D. U.S. Involvement
U.S. responsibilities under the 1970 MOU generally entailed assisting the U.K. in the design, development, procurement, launch and initial orbital support of its satellites, and the modification of U.K.'s ground Telemetry Command Station (TCS) at Oakhanger, England. Essentially, the U.S. provided (1) technical interface to ensure that the U.K.-procured satellites would be compatible with the U.S.-procured launch vehicles; (2) cryptographic equipment and training; (3) testing of certain elements of the Skynet II satellite; (4) two launch vehicles and launch support; and (5) orbital support.
The foregoing United States activities were implemented by the Space and Missile Systems Organization of the U.S. Air Force (USAF/SAMSO) through procedures of the Foreign Military Sales Act (FMSA), 22 U.S.C. § 2751-94. In effect, the U.S. Government, as represented by the USAF/SAMSO, agreed to sell certain defense articles and services to the U.K. on a "dependable undertaking" cash basis for use in connection with the Skynet II program. This was accomplished by means of a series of sales agreements, called FMS cases, whereby specific U.S. offers of sale were duly accepted by the U.K. Pursuant to the U.S. Government's obligations under these FMS cases, the USAF/SAMSO performed the following activities: (1) Management and administration of certain Skynet II program activities as outlined in Section E of the 1970 MOU, (2) arrangements and/or authorizations for other USAF organizations to perform such Skynet II functions as apogee kick motor testing, launch/range support, and orbital support, (3) awards of USAF/SAMSO contracts to U.S. business concerns for various services, and (4) arrangements with NASA to provide Delta-type vehicles for launch of the satellite into synchronous equatorial orbits.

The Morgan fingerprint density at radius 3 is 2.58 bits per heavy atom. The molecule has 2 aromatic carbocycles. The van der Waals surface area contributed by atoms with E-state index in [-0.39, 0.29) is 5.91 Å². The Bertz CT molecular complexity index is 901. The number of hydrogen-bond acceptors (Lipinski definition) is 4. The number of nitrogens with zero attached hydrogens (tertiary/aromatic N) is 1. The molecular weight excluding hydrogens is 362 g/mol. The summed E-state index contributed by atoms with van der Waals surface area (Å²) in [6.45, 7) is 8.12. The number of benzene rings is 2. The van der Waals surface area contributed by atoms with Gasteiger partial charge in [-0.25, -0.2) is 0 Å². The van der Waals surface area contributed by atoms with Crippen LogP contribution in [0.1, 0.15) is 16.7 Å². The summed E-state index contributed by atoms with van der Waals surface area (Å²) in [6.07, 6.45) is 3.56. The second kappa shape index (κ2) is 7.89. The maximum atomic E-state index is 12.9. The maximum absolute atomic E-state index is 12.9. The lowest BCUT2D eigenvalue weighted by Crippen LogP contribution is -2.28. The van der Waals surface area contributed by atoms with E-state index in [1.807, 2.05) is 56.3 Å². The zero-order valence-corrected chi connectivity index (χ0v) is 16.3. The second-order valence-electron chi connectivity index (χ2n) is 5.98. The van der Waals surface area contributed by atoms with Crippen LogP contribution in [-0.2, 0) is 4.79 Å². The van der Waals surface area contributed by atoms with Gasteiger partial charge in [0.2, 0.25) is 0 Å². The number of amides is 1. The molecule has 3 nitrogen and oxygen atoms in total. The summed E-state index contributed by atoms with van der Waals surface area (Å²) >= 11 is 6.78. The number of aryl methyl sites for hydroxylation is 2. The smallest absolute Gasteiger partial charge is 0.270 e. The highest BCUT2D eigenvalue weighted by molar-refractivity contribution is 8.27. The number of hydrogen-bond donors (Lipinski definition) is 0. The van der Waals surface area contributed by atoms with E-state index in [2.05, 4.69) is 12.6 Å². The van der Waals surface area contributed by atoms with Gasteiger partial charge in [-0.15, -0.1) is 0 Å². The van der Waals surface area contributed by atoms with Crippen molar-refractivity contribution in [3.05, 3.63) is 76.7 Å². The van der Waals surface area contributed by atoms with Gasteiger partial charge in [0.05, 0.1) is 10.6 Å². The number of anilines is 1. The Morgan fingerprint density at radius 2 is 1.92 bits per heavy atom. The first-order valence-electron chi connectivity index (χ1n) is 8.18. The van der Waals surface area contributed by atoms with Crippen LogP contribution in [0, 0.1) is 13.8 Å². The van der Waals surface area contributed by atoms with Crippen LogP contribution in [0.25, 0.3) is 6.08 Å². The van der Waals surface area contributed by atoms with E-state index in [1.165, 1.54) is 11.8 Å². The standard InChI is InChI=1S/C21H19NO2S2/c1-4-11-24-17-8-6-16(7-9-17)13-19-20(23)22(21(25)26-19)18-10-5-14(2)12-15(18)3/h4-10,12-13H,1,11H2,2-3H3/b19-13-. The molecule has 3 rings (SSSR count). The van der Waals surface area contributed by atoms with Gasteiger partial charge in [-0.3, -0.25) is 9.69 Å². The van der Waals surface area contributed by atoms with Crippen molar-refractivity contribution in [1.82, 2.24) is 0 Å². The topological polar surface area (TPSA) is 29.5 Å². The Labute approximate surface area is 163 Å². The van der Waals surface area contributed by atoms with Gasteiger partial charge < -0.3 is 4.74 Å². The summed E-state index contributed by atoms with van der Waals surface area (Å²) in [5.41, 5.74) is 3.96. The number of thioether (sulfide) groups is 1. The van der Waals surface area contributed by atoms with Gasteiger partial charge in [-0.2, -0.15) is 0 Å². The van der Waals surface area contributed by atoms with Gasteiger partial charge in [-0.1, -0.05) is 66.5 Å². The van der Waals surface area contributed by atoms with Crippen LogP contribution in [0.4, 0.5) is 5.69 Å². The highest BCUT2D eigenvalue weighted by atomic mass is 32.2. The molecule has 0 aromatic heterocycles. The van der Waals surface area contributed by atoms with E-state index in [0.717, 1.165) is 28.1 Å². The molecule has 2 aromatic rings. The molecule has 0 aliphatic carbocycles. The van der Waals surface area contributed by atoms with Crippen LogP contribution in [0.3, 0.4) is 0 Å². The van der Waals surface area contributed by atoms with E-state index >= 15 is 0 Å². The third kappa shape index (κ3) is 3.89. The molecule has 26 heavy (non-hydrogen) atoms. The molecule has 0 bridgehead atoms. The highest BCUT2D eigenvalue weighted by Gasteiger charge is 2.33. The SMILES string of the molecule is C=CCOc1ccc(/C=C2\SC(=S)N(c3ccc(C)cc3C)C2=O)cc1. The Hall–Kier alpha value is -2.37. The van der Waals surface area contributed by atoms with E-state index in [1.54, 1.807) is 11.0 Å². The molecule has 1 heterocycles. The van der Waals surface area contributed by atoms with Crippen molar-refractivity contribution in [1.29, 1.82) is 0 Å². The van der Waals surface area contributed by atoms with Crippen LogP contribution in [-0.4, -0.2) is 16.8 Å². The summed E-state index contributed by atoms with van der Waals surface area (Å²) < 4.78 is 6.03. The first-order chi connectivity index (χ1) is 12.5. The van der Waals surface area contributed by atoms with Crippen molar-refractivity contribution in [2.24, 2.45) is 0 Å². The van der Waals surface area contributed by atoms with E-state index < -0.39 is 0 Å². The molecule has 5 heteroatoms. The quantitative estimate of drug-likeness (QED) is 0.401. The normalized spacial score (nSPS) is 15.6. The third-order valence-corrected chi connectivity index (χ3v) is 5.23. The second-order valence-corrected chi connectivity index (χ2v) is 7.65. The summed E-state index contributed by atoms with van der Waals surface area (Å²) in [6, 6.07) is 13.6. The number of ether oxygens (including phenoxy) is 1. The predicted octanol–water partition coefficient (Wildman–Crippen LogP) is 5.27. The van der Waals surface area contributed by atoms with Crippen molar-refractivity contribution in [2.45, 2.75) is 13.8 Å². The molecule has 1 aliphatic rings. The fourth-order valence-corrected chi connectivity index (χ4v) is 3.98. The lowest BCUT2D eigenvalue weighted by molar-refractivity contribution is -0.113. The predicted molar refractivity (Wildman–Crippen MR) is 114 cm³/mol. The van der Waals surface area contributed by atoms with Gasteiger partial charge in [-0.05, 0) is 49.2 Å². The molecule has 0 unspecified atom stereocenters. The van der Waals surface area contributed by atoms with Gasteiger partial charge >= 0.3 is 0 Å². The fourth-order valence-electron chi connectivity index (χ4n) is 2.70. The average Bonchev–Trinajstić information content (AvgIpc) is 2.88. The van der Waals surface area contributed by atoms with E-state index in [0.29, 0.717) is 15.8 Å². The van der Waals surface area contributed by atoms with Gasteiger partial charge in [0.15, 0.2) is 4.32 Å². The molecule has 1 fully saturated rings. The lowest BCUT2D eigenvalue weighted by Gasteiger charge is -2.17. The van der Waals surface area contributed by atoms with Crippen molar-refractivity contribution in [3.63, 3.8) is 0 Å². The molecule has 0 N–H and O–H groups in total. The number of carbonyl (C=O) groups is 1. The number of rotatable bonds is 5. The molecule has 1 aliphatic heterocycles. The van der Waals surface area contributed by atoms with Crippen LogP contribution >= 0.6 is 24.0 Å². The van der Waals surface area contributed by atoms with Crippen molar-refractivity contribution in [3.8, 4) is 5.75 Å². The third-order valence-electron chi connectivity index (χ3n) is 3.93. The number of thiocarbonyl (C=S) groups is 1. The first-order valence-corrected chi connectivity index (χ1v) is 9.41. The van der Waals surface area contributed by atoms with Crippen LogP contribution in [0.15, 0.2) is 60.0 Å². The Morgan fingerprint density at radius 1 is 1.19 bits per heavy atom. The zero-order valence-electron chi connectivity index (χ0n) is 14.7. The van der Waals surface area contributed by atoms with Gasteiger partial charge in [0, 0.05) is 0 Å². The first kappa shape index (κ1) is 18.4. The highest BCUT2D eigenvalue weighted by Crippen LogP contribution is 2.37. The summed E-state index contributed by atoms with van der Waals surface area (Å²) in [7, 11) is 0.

The different sections of the Delta launch vehicles used for Skynet II were procured by NASA under its own contracts with various U.S. companies. There was no NASA in-house manufacture, research or development specifically associated with the Skynet II program. Nor was NASA involved in the acquisition of the satellites themselves, although it did provide limited support for satellite ground checkout before launch. Thus, NASA's direct involvement with each Skynet II satellite was limited to the period from checkout and mating of the satellite to the Delta launch vehicle on the ground, to the time that the satellite separated from the launch vehicle while in transfer orbit. At this latter point, SAMSO was to initiate tracking and command of the satellite for the purpose of placing it in final synchronous orbit. NASA's Skynet II activities, including its outside procurement of Delta launch vehicles and support services, and its office overhead, were fully reimbursed by the Air Force under the terms of a May 1, 1972, agreement.
On January 19, 1974, the U.S. Government, acting through NASA and the U.S. Air Force, launched the first Skynet II F1 satellite from the Air Force ETR. The launch was under the exclusive direction of the U.S. Government, and control and operation of the satellite itself was not scheduled to be transferred to the U.K. Until some 28 days after launch. The Skynet II F1 launch, however, was unsuccessful, the satellite was not injected into the proper transfer orbit by the NASA Thor-Delta booster and, several days after launch, the satellite was presumed destroyed by heat generated as a result of its contact with the earth's atmosphere.
The second Skynet II F2 satellite, launched by NASA on November 22, 1974, from the Air Force ETR, achieved its proper transfer orbit and, thereafter, the Air Force Satellite Control Facility (SCF) in Sunnyvale, California, and its remote tracking stations, tracked and commanded the satellite during a 26-day post-launch period in order to place it into its final synchronous orbit station over the Indian Ocean. During this period, the SCF received telemetry data from the satellite, computed commands for attitude maneuvers, and transmitted such commands to the satellite in order to change its attitude or orientation. Once situated in its final station over the Indian Ocean, all control over the satellite (including attitude control) was transferred, on December 18, 1974, from the Air Force to the U.K. Government.